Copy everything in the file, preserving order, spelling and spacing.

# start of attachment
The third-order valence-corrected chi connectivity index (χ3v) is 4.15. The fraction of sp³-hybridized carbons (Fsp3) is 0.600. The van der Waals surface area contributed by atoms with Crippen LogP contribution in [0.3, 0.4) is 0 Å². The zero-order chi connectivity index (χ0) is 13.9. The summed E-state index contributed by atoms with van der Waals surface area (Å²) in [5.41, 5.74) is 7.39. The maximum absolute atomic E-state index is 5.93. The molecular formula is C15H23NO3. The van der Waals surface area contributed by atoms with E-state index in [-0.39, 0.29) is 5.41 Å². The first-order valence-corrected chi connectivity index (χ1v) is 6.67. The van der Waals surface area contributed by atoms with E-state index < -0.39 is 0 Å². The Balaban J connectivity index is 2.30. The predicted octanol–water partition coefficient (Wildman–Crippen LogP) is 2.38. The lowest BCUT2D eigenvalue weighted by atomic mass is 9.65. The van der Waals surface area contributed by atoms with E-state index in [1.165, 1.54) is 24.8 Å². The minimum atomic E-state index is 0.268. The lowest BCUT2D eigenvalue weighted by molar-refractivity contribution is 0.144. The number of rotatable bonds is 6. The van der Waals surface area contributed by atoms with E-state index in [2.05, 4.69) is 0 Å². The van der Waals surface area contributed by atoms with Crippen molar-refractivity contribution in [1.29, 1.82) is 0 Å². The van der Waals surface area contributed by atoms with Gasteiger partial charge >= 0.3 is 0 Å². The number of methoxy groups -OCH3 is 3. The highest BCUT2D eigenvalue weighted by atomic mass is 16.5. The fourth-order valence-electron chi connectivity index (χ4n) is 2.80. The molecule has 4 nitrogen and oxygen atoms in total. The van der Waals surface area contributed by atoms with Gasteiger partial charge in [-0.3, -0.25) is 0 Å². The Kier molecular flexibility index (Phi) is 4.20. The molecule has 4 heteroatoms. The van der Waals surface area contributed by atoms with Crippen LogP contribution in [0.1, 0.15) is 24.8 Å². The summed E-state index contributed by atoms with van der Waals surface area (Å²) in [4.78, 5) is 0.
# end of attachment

The third-order valence-corrected chi connectivity index (χ3v) is 4.15. The fraction of sp³-hybridized carbons (Fsp3) is 0.600. The van der Waals surface area contributed by atoms with Crippen LogP contribution in [0.3, 0.4) is 0 Å². The zero-order chi connectivity index (χ0) is 13.9. The summed E-state index contributed by atoms with van der Waals surface area (Å²) in [5.41, 5.74) is 7.39. The maximum absolute atomic E-state index is 5.93. The molecular formula is C15H23NO3. The van der Waals surface area contributed by atoms with E-state index in [-0.39, 0.29) is 5.41 Å². The first-order valence-corrected chi connectivity index (χ1v) is 6.67. The van der Waals surface area contributed by atoms with E-state index < -0.39 is 0 Å². The Balaban J connectivity index is 2.30. The predicted octanol–water partition coefficient (Wildman–Crippen LogP) is 2.38. The lowest BCUT2D eigenvalue weighted by atomic mass is 9.65. The van der Waals surface area contributed by atoms with E-state index in [1.165, 1.54) is 24.8 Å². The minimum atomic E-state index is 0.268. The lowest BCUT2D eigenvalue weighted by molar-refractivity contribution is 0.144. The number of rotatable bonds is 6. The van der Waals surface area contributed by atoms with E-state index in [2.05, 4.69) is 0 Å². The van der Waals surface area contributed by atoms with Crippen molar-refractivity contribution in [1.29, 1.82) is 0 Å². The van der Waals surface area contributed by atoms with Gasteiger partial charge >= 0.3 is 0 Å². The number of methoxy groups -OCH3 is 3. The highest BCUT2D eigenvalue weighted by atomic mass is 16.5. The fourth-order valence-electron chi connectivity index (χ4n) is 2.80. The molecule has 4 nitrogen and oxygen atoms in total. The van der Waals surface area contributed by atoms with Gasteiger partial charge in [-0.3, -0.25) is 0 Å². The Kier molecular flexibility index (Phi) is 4.20. The molecule has 4 heteroatoms. The van der Waals surface area contributed by atoms with Crippen LogP contribution in [0.1, 0.15) is 24.8 Å². The summed E-state index contributed by atoms with van der Waals surface area (Å²) in [4.78, 5) is 0.